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Is cancer a consequence of an unbalanced muscular growing?

Fat is a source of energy. Sugar is also a source of energy. Proteins, vitamins and minerals are essential for our life and we get most of them from our diet; we get most of our proteins from the meat that we consume. Some of the proteins are created by the body itself. In-situ proteins are created by condensation of amino acids under the influence of enzyme catalysts. But where and who assembles the new muscular cell? What happens if the demand of the physical effort or strain is not met?
Each specialized cell is created by its corresponding specialized tissue. The muscle cell is made predominantly by protein. Proteins are created at demand when the muscle is strain. The new muscle cells are formed by little corpuscles called satellite cells that are stored locally in the muscular mass. But the excessive hypertrophy generates more protein so called myostatin which is known to supress the further grow of the local satellite cells; if the muscle demand still continues and the needs are not met by the hypertrophy, then the excessive myostatin can start to stimulates various other organs then the muscle tissue itself who becomes unable to provide more resources for its further grow. Then a new protein cell that is meant to contribute to the numerical increase of muscle cells might be created somewhere else, by the various organs, which might even plan to transport it through the circulation to set up new muscle cells.

'Cancer' could then appear in a normal person at demand; when the muscle is excessively stimulated, and it gets enough hypertrophy for the amount of resources obtained, but produces enough myostatin,to supresses the satellite cells but still new muscle cells are needed. Could be this a mechanism for cancer?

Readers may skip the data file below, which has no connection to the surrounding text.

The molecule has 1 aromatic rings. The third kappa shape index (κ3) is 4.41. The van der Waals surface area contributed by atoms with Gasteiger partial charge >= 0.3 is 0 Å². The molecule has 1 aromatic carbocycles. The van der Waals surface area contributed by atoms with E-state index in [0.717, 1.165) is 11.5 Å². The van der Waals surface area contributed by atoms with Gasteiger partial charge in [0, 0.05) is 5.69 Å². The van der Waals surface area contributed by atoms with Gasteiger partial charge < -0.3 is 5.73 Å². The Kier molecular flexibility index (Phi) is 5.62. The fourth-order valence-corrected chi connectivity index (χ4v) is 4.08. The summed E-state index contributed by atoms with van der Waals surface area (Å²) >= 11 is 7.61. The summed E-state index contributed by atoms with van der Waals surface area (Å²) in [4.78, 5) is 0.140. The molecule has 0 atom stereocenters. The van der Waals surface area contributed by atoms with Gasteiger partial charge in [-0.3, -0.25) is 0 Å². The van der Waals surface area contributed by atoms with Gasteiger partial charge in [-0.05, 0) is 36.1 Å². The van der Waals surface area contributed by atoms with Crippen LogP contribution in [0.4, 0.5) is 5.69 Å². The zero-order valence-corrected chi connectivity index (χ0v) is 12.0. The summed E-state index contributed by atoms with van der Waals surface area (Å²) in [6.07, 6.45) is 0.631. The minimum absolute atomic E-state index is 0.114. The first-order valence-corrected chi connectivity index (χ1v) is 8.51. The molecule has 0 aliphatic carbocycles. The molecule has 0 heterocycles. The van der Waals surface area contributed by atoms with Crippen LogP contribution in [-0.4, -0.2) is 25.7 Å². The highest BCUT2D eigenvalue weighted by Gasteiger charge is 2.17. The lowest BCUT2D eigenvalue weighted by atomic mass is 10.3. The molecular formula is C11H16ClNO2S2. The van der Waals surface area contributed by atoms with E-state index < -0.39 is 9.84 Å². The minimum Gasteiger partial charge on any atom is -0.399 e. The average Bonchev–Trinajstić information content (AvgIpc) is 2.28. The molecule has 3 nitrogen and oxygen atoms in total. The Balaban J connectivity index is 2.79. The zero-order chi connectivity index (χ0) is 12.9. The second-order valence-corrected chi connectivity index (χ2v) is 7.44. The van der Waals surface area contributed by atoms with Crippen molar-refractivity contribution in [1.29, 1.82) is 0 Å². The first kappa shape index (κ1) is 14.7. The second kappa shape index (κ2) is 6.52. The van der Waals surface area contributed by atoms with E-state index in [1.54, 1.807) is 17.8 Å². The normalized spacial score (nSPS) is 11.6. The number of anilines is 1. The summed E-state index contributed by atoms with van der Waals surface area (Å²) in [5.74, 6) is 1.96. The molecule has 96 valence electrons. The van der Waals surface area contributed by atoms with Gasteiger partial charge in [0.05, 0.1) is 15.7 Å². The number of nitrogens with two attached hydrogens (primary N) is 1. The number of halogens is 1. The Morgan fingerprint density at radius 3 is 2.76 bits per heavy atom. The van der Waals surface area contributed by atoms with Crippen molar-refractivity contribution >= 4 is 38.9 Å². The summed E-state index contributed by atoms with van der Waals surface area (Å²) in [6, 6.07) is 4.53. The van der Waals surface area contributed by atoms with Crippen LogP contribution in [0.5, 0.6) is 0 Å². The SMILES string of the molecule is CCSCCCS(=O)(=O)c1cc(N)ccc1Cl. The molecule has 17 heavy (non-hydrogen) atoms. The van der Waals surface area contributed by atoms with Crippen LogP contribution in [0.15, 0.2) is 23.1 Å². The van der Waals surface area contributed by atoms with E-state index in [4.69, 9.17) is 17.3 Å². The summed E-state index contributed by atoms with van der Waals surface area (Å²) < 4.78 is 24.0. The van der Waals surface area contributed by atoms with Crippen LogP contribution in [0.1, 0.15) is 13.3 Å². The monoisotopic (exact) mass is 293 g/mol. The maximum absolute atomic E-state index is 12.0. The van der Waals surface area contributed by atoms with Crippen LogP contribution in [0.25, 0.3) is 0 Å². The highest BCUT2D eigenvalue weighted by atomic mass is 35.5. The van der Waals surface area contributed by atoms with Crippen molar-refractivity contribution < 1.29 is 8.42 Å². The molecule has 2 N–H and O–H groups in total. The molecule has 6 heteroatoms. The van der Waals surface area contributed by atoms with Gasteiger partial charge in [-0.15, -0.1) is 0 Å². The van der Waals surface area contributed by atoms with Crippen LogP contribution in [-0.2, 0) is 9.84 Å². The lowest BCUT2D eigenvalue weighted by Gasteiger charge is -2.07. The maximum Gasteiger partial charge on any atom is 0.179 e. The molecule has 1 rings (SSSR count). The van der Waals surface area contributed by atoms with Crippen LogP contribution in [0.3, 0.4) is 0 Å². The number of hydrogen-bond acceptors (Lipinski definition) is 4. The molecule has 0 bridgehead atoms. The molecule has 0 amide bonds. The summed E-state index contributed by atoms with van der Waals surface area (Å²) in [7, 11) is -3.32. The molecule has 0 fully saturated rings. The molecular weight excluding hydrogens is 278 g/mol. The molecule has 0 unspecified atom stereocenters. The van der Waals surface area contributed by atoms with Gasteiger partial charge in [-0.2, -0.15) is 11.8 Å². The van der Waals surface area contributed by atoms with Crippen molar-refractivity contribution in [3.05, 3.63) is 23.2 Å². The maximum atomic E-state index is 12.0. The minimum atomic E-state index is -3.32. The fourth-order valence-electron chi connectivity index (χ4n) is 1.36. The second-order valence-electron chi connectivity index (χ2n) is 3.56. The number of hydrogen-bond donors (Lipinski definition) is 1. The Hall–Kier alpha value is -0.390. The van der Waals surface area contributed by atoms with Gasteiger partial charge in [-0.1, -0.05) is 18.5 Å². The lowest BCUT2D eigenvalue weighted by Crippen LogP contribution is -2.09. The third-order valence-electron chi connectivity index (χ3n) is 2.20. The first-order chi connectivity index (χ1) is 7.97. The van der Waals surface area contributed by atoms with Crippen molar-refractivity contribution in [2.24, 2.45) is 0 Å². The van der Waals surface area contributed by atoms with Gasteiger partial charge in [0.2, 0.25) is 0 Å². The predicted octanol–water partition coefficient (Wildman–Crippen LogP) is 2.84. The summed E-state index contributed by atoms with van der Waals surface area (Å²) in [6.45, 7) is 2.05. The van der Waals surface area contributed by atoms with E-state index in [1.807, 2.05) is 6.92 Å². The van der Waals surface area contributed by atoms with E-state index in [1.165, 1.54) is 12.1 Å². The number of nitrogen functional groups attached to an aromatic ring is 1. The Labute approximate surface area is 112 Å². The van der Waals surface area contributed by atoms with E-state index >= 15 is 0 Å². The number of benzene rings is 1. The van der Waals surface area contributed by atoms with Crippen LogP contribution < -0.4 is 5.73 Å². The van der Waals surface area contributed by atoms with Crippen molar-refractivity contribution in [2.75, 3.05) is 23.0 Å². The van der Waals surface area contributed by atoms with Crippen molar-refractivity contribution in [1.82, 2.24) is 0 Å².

Could ‘cancer' originally be meant to become additional muscle tissue and Is ‘cancer' a physiological mechanism meant to develop new muscle cells?
Could be the unbalance between the need and supply with new muscle cells at the origin of cancer?

  • Jul 8 2013: Aren't there many kinds of cancer? Cells are mutating all the time. I'll look back later. However, I don't see where this is going and how you have limited it.
    • Jul 8 2013: Yes true, are different type of cancers, the lung for example can host different cancers but not so many. Muscles with high demands we have mainly in the heart and skeletal muscles. If we add the smooth muscle, are 3 main types.
      I'm wandering what's the structural association between the precursors of muscle cells and cancer stem cells. Also, if exist a precursor of cancer stem cell, does it not really looks like a muscle cell?
      Another interesting thing is that in cancer we lose muscle mass, phenomenon called cachexia , which is the reverse of the concept, when the provider is the muscle in this case and the cancer is the user of the proteins.
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    Jul 8 2013: Thank you for the knowledge. If we do not consume an efficient amount of protein in our diet then is the muscle to create proteins, as it is strained, still able to do so? What determines what site proteins go to (hair, reproduction, muscle generation...)?
    • Jul 8 2013: This is the trick, if the muscle is strained, is hypoxic, that's mean the demand is too high there but the blood is busy to get rid of the lactic acid and other metabolites. If another tissue offers to supply with the new cells, then another cell line can appear anywhere else. We not always utilise the tissues equally, if one is not so busy at some point is more prone supply with new generation of cells.
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        Jul 9 2013: I'd love to learn more. Is there a trend in people that exercise regularly have less chance of developing cancer?